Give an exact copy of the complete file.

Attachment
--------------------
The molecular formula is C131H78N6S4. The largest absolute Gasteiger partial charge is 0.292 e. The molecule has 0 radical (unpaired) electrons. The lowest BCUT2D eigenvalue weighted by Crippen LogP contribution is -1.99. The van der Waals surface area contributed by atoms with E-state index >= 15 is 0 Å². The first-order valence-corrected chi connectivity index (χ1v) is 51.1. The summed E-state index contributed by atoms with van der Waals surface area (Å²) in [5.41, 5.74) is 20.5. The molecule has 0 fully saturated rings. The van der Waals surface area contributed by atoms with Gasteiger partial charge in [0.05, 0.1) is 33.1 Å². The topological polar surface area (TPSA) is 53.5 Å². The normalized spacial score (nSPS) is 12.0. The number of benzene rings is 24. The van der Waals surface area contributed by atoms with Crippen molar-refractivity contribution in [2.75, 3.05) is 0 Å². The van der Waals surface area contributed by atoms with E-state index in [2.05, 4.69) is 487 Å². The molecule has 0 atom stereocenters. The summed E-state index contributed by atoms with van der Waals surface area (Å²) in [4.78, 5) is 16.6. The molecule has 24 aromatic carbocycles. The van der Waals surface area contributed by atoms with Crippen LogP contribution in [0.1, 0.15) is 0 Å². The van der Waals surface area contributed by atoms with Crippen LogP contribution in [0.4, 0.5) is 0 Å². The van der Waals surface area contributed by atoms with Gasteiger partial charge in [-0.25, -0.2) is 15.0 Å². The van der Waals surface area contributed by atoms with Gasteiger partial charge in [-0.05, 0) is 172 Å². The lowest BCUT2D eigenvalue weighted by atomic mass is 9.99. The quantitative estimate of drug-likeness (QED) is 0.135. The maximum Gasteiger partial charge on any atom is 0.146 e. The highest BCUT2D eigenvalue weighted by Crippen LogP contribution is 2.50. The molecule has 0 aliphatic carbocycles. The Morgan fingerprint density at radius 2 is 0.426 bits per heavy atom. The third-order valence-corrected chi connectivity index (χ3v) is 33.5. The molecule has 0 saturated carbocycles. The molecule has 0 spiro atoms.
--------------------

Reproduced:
The molecular formula is C131H78N6S4. The largest absolute Gasteiger partial charge is 0.292 e. The molecule has 0 radical (unpaired) electrons. The lowest BCUT2D eigenvalue weighted by Crippen LogP contribution is -1.99. The van der Waals surface area contributed by atoms with E-state index >= 15 is 0 Å². The first-order valence-corrected chi connectivity index (χ1v) is 51.1. The summed E-state index contributed by atoms with van der Waals surface area (Å²) in [5.41, 5.74) is 20.5. The molecule has 0 fully saturated rings. The van der Waals surface area contributed by atoms with Gasteiger partial charge in [0.05, 0.1) is 33.1 Å². The topological polar surface area (TPSA) is 53.5 Å². The normalized spacial score (nSPS) is 12.0. The number of benzene rings is 24. The van der Waals surface area contributed by atoms with Crippen molar-refractivity contribution in [2.75, 3.05) is 0 Å². The van der Waals surface area contributed by atoms with E-state index in [2.05, 4.69) is 487 Å². The molecule has 0 atom stereocenters. The summed E-state index contributed by atoms with van der Waals surface area (Å²) in [4.78, 5) is 16.6. The molecule has 24 aromatic carbocycles. The van der Waals surface area contributed by atoms with Crippen LogP contribution in [0.1, 0.15) is 0 Å². The van der Waals surface area contributed by atoms with Crippen LogP contribution in [0.4, 0.5) is 0 Å². The van der Waals surface area contributed by atoms with Gasteiger partial charge in [-0.25, -0.2) is 15.0 Å². The van der Waals surface area contributed by atoms with Gasteiger partial charge in [-0.05, 0) is 172 Å². The lowest BCUT2D eigenvalue weighted by atomic mass is 9.99. The quantitative estimate of drug-likeness (QED) is 0.135. The maximum Gasteiger partial charge on any atom is 0.146 e. The highest BCUT2D eigenvalue weighted by Crippen LogP contribution is 2.50. The molecule has 0 aliphatic carbocycles. The Morgan fingerprint density at radius 2 is 0.426 bits per heavy atom. The third-order valence-corrected chi connectivity index (χ3v) is 33.5. The molecule has 0 saturated carbocycles. The molecule has 0 spiro atoms.